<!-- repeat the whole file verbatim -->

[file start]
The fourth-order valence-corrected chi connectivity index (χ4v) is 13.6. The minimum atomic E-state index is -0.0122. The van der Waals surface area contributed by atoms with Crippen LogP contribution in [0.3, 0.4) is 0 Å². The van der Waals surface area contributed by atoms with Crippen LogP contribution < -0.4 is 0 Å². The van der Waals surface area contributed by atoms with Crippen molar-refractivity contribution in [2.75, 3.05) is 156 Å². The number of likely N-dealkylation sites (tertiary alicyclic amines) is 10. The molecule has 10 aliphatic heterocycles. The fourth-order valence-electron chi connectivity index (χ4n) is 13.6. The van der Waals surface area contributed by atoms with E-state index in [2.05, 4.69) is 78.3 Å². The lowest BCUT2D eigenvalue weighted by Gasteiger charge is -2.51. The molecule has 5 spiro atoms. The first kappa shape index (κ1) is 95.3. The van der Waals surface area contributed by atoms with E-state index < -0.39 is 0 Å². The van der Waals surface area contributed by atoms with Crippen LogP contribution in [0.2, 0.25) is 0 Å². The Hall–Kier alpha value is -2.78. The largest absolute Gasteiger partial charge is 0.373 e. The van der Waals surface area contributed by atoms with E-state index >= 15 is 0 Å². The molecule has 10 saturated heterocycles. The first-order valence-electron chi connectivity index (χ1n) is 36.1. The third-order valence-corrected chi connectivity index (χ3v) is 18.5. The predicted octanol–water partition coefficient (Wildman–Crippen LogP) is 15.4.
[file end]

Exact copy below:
The fourth-order valence-corrected chi connectivity index (χ4v) is 13.6. The minimum atomic E-state index is -0.0122. The van der Waals surface area contributed by atoms with Crippen LogP contribution in [0.3, 0.4) is 0 Å². The van der Waals surface area contributed by atoms with Crippen LogP contribution < -0.4 is 0 Å². The van der Waals surface area contributed by atoms with Crippen molar-refractivity contribution in [2.75, 3.05) is 156 Å². The number of likely N-dealkylation sites (tertiary alicyclic amines) is 10. The molecule has 10 aliphatic heterocycles. The fourth-order valence-electron chi connectivity index (χ4n) is 13.6. The van der Waals surface area contributed by atoms with E-state index in [2.05, 4.69) is 78.3 Å². The lowest BCUT2D eigenvalue weighted by Gasteiger charge is -2.51. The molecule has 5 spiro atoms. The first kappa shape index (κ1) is 95.3. The van der Waals surface area contributed by atoms with E-state index < -0.39 is 0 Å². The van der Waals surface area contributed by atoms with Crippen LogP contribution in [0.2, 0.25) is 0 Å². The Hall–Kier alpha value is -2.78. The largest absolute Gasteiger partial charge is 0.373 e. The van der Waals surface area contributed by atoms with E-state index >= 15 is 0 Å². The molecule has 10 saturated heterocycles. The first-order valence-electron chi connectivity index (χ1n) is 36.1. The third-order valence-corrected chi connectivity index (χ3v) is 18.5. The predicted octanol–water partition coefficient (Wildman–Crippen LogP) is 15.4.